If your roses are troubled by rust, be sure to remove all affected leaves. In addition, spraying the remaining foliage with an organic anti-fungal spray once a week can be a big help.

TIP: Rachel suggests, "Any appearance of rust must be dealt with immediately. Rake up and dispose of all of the foliage under the bush, as rust can winter over and lay dormant on fallen leaves. Again, make sure you are watering in the morning, only at the base of the shrub, and providing adequate spacing and air circulation. Dusting or spraying your bushes with sulphur will not kill the rust, but will prevent the next generation from germinating."

Rose Problem 4 - Stunted and Malformed Flowers and Foliage

Many rose gardeners complain that their roses suffer from stunted and malformed flowers and foliage. While there are many conditions that can cause this problem, one of the most common causes is spider mites. These spider mites are tiny and may be either yellow, red, or green, and they cling to the underside of the leaves, where they suck the juices and nutrients from the plant.

While spider mites are certainly troublesome, in many cases the problem can be cured simply by applying a strong stream of water to the foliage to dislodge the mites.

TIP: Rachel advises, "When wetting, be sure to spray the undersides of the leaves as well. Be careful about using broad-spectrum insecticides for spider mites. While mites may be listed on the label, insecticides are generally not effective against them. Also, the insecticides will kill off the mites' natural predators, which may actually cause a spike in the infestation. Instead, apply neem oil to your roses. Neem oil is an all-natural organic oil that is non-toxic and will not affect the other insects in your bed. Neem oil can cause discoloration of the blooms in some cases, so apply to a small test area first. Then, spray the oil on the tops and bottoms of the leaves and around the base of the bush once a week until the mites are gone."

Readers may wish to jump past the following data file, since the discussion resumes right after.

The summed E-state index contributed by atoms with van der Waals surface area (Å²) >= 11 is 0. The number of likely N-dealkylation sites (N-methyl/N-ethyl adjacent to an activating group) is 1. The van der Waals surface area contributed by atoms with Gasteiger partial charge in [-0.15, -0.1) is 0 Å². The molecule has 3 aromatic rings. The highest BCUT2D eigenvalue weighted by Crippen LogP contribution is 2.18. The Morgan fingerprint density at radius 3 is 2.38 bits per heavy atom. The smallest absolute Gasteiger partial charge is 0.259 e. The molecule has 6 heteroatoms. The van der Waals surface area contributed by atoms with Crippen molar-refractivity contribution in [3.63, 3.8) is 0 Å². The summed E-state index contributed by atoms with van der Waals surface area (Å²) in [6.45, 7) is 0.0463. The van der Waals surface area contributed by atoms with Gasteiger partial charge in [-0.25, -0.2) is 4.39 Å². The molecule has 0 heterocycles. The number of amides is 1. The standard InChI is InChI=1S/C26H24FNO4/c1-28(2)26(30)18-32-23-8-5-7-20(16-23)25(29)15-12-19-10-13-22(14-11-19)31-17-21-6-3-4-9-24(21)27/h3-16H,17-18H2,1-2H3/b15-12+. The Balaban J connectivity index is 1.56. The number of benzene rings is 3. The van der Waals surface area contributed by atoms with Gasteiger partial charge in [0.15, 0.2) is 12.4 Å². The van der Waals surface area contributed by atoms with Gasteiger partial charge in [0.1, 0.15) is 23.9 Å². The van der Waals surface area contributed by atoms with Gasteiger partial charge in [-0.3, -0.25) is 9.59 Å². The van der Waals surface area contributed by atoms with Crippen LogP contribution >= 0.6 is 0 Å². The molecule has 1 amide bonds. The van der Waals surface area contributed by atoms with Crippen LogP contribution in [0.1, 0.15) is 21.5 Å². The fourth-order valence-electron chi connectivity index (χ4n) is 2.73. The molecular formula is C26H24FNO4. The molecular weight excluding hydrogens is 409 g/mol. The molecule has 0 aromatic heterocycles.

Rose Problem 5 - White Webbing on the Leaves

If you notice weak foliage, leaves that appear to be blotched, or leaves that have white webbing on them, you could have an aphid problem. Aphids are common visitors to the rose garden, and like spider mites they damage the plants by sucking their natural juices out through the leaves. Aphids may be brown, green, or red, and they can sometimes be seen clumped together in groups under the flowers and leaves.

As with spider mites, aphids can often be controlled with a strong stream of water, or through the introduction of beneficial insects that naturally feast on aphids.

TIP: Rachel adds, "Lady bugs might be considered lucky because of their natural inclination to wipe out aphid populations. They can be bought in some nurseries (or simply found in nature) and if released on the bushes properly, can help to reduce your aphid problem. Neem oil applications are also an effective aphid repellent."

Rose Problem 6 - Unopened or Distorted Blooms

There are a number conditions that can cause blooms to not open completely, or to appear distorted, but one of the most common is known as thrips. Thrips often appear as slender brownish or yellowish winged insects, and they often live near flower buds. These insects also suck the vital juices from the flowers, resulting in distorted or poorly formed blooms. If you peel back the petals on an suspect bloom, you will probably be able to see either the thrips themselves or their feces.

If thrips are suspected, remove any flowers that show signs of infestation. Frequent clipping and disposal of spent blooms can reduce your risk of thrip infestation. In addition there are a number of commercial preparations that can help gardeners deal with this common problem.

TIP: Rachel says, "Insecticides are only somewhat effective since these topical treatments may not reach the insides of the buds, where the thrips reside. Neem oil and insecticidal soaps have some effectiveness against thrips. Applications should be often, as much as every other day, to keep up with the fast life cycle of these critters."

Although roses may be at risk for some common garden problems, with a little know-how you can nip diseases such as these in the bud. You'll be able to enjoy years of gorgeous blooms.